Hermés has a problem that only a luxury brand could create.
There is too much demand for their $200,000 handbags. And it’s entirely their fault.
The Birkin Bag
A Hermès Birkin bag used to be so rare that local stores had a wait list and reputedly there was a wait list for the wait list. The reason was limited supply. Although the cheapest version was a whopping $10,000 or so, women wanted more than the stores could sell…even the $200,000 version.
At that point the market took a bit of a pivot. Used purses (a.k.a. “pre-owned”) were offered at auction and through online resellers. Now, though, that resale market has Hermès concerned. The prices of secondhand bags are higher than retail. If you paid $12,000 for a basic Birkin bag, you could flip it the next day to a dealer for $14,000. That person, in turn, can sell it on Instagram for $18,000 to $22,0000. Auctions are also a possibility.
At a Christie’s auction, this Himalayan crocodile Birkin Bag sold for $300,168 during May 2016:
The Wall Street Journal suggests that Hermès might soon want more control over the market for its pricey purses–the Birkin and the Kelly bags– that generate an estimated 25 to 30 percent of its revenue.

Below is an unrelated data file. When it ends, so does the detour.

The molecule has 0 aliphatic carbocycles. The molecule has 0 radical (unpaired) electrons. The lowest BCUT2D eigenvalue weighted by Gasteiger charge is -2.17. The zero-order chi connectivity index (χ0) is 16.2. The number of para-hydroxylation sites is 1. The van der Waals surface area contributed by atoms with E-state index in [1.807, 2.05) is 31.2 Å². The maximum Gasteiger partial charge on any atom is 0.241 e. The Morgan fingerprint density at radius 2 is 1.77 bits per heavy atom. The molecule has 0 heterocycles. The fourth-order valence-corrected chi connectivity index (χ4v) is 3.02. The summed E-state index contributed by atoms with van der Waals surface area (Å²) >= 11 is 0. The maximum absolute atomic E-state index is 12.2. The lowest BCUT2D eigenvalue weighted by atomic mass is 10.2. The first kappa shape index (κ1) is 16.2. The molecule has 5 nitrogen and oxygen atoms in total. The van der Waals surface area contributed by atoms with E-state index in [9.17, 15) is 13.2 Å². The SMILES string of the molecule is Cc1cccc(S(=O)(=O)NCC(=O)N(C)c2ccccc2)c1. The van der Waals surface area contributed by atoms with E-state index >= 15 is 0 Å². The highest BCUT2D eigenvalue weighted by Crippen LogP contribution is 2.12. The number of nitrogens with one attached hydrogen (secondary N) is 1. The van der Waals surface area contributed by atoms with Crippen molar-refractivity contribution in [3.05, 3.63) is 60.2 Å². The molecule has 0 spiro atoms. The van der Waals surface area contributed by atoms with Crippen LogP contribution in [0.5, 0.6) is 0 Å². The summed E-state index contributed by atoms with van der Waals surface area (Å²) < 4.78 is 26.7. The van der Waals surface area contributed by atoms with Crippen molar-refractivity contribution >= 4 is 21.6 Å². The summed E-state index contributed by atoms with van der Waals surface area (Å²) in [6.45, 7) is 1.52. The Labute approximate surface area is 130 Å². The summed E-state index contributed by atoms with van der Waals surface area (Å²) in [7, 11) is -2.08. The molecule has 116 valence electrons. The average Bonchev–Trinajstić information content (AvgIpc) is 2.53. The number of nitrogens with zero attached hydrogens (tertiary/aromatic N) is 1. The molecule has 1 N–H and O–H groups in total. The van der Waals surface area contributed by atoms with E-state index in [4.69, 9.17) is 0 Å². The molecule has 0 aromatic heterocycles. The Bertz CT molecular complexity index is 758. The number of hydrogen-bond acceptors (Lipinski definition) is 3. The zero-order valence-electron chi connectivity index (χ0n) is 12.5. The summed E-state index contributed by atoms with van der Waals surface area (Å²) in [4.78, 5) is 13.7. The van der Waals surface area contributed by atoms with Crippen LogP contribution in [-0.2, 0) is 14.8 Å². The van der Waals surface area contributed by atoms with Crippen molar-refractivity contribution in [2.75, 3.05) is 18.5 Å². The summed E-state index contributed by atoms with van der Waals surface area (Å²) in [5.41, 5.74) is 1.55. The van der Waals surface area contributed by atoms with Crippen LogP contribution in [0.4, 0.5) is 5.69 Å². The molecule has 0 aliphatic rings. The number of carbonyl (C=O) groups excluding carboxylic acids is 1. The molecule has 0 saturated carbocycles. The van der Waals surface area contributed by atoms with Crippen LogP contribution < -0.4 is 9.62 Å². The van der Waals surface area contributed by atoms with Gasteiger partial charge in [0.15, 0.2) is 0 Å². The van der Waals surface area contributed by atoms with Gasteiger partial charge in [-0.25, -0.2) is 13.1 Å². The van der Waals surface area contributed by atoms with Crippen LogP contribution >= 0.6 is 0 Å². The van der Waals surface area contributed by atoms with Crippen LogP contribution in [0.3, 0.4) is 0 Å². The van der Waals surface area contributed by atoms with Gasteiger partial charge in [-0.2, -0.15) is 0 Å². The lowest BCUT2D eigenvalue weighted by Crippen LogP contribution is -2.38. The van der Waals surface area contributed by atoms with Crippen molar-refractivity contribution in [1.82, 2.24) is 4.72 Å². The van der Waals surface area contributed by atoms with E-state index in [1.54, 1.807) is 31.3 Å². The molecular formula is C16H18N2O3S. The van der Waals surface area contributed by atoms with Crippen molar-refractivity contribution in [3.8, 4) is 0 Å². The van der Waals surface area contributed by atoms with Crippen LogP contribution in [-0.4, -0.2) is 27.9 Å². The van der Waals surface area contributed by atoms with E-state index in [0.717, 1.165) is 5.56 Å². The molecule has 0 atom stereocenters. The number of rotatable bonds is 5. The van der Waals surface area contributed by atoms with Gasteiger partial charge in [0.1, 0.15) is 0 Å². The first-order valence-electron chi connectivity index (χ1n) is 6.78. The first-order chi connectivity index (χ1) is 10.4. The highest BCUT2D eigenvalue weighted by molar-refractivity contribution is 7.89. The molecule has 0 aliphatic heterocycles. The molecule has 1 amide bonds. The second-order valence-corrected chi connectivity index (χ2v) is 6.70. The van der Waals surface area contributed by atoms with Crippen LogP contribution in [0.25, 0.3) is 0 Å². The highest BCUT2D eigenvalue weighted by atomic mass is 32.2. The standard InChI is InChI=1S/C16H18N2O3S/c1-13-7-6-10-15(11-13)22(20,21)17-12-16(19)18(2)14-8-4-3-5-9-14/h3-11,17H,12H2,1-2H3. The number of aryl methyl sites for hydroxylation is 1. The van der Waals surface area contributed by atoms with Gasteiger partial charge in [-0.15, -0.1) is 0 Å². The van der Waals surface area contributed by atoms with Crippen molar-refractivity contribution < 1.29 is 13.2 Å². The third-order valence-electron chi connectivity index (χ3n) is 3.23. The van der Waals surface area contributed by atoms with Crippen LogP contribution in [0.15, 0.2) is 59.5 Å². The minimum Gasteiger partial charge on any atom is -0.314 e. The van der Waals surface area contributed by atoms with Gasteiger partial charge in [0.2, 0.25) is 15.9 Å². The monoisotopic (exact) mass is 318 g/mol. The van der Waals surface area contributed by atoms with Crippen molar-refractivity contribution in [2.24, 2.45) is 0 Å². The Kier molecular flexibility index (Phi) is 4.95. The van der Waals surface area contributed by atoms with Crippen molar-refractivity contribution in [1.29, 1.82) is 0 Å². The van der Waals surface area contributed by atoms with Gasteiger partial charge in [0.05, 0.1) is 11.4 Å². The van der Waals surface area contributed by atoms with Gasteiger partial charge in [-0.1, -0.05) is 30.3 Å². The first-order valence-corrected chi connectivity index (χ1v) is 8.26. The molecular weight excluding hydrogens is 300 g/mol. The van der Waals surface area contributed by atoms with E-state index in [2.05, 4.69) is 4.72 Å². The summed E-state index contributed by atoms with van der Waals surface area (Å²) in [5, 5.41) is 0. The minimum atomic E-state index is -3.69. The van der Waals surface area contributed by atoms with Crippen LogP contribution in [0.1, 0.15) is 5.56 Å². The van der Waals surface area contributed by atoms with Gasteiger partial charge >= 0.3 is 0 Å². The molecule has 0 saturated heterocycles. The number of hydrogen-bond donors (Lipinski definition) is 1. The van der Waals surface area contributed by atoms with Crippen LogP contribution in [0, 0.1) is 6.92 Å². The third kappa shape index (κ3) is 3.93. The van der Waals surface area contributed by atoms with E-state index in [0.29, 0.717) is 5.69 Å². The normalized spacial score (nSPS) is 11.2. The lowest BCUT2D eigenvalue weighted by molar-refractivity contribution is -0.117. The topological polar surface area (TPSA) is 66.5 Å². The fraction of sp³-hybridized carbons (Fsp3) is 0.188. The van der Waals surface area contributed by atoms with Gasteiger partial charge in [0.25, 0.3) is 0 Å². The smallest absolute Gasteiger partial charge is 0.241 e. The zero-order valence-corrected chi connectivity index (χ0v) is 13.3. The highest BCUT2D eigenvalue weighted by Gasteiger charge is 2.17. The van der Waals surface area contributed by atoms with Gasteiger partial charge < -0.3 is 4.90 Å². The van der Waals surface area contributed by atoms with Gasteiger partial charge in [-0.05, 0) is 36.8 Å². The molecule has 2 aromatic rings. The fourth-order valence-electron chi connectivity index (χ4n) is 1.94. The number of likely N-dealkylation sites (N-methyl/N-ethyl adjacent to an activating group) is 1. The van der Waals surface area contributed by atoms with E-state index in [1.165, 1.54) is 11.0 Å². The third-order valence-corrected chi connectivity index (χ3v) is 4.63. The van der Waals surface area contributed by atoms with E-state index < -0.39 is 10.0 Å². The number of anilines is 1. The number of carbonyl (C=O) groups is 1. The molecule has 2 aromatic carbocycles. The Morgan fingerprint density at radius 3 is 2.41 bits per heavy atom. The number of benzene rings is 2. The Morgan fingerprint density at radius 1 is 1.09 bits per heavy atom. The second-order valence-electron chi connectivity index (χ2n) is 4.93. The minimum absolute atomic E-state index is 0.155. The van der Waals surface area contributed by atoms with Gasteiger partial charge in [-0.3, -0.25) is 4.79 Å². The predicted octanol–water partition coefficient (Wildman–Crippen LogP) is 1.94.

One way is to diminish the secondhand market by producing more of them. And that is the problem. If there were more, would anyone want them?
Our Bottom Line: Conspicuous Consumption
A Birkin chronicler once told us, “That Birkin on your arm tells other women your place in society.” More than 120 years ago, Thorstein Veblen explained why.
In his Theory of the Leisure Class (1899), Thorstein Veblen (1857-1929) told us that the affluent pursue useless activities like excessive shopping to convey their power and wealth. Servants and employees help the affluent do less while their money lets them signal their status by buying more. The Birkin bag is precisely what Veblen was talking about.
In a 2010 paper, scholars at USC’s Marshall School of Business used the following diagram to convey some of what Veblen taught us. They could easily have inserted the Hermès Birkin Bag in the Parvenu slot below:
Thorstein Veblen was rather eccentric. I once read that his let his dirty dishes accumulate until none remained. Then he sprayed them with a hose and started all over again. This is Veblen:
My sources and more: With all that is unfolding in the world, articles about Hermès and conspicuous consumption were a pleasant diversion. So, if you want to read more, Hermès history of the Birkin bag is a possibility. Also, WSJ and the NY Times were both a good read as was this 2008 article. In addition, I recommend an academic lens from business school scholars who were at USC and UCLA when they wrote this paper ten years ago. And finally, I would be remiss if I did not mention inconspicuous consumption.
Several sentences from today’s post were in a past econlife.